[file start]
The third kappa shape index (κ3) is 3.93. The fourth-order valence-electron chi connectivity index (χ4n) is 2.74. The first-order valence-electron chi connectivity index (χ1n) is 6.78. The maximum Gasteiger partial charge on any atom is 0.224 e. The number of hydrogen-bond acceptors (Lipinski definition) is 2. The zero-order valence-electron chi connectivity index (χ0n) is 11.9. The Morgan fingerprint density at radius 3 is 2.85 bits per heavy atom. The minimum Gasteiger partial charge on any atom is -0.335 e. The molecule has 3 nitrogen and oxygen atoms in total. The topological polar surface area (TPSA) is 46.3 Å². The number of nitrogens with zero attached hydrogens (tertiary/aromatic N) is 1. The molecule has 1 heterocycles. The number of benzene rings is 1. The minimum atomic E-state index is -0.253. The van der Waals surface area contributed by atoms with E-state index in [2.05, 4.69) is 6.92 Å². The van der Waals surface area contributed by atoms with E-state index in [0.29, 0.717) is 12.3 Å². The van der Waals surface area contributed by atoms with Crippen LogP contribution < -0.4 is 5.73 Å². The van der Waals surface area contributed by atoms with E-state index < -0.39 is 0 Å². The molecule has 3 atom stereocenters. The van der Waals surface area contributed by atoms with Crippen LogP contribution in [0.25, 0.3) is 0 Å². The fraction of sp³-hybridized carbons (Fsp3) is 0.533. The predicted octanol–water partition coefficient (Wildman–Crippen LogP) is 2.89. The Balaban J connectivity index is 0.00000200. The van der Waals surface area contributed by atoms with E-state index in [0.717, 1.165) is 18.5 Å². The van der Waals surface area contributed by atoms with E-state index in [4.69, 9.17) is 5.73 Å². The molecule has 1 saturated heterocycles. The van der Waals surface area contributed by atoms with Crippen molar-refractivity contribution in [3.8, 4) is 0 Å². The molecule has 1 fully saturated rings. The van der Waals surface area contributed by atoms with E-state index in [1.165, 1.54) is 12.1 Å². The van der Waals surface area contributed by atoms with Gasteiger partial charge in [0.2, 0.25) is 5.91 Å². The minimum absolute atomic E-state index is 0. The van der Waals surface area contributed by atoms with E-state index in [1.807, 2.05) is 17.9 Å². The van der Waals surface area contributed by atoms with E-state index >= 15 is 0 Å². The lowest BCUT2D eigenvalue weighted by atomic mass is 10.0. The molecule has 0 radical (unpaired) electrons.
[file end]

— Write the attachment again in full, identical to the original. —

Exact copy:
The third kappa shape index (κ3) is 3.93. The fourth-order valence-electron chi connectivity index (χ4n) is 2.74. The first-order valence-electron chi connectivity index (χ1n) is 6.78. The maximum Gasteiger partial charge on any atom is 0.224 e. The number of hydrogen-bond acceptors (Lipinski definition) is 2. The zero-order valence-electron chi connectivity index (χ0n) is 11.9. The Morgan fingerprint density at radius 3 is 2.85 bits per heavy atom. The minimum Gasteiger partial charge on any atom is -0.335 e. The molecule has 3 nitrogen and oxygen atoms in total. The topological polar surface area (TPSA) is 46.3 Å². The number of nitrogens with zero attached hydrogens (tertiary/aromatic N) is 1. The molecule has 1 heterocycles. The number of benzene rings is 1. The minimum atomic E-state index is -0.253. The van der Waals surface area contributed by atoms with E-state index in [2.05, 4.69) is 6.92 Å². The van der Waals surface area contributed by atoms with E-state index in [0.29, 0.717) is 12.3 Å². The van der Waals surface area contributed by atoms with Crippen LogP contribution < -0.4 is 5.73 Å². The van der Waals surface area contributed by atoms with E-state index < -0.39 is 0 Å². The molecule has 3 atom stereocenters. The van der Waals surface area contributed by atoms with Crippen LogP contribution in [0.25, 0.3) is 0 Å². The fraction of sp³-hybridized carbons (Fsp3) is 0.533. The predicted octanol–water partition coefficient (Wildman–Crippen LogP) is 2.89. The Balaban J connectivity index is 0.00000200. The van der Waals surface area contributed by atoms with E-state index in [0.717, 1.165) is 18.5 Å². The van der Waals surface area contributed by atoms with E-state index in [4.69, 9.17) is 5.73 Å². The molecule has 1 saturated heterocycles. The van der Waals surface area contributed by atoms with Crippen molar-refractivity contribution in [3.8, 4) is 0 Å². The molecule has 1 fully saturated rings. The van der Waals surface area contributed by atoms with E-state index in [1.165, 1.54) is 12.1 Å². The van der Waals surface area contributed by atoms with Gasteiger partial charge in [0.2, 0.25) is 5.91 Å². The minimum absolute atomic E-state index is 0. The van der Waals surface area contributed by atoms with E-state index in [1.807, 2.05) is 17.9 Å². The van der Waals surface area contributed by atoms with E-state index >= 15 is 0 Å². The lowest BCUT2D eigenvalue weighted by atomic mass is 10.0. The molecule has 0 radical (unpaired) electrons.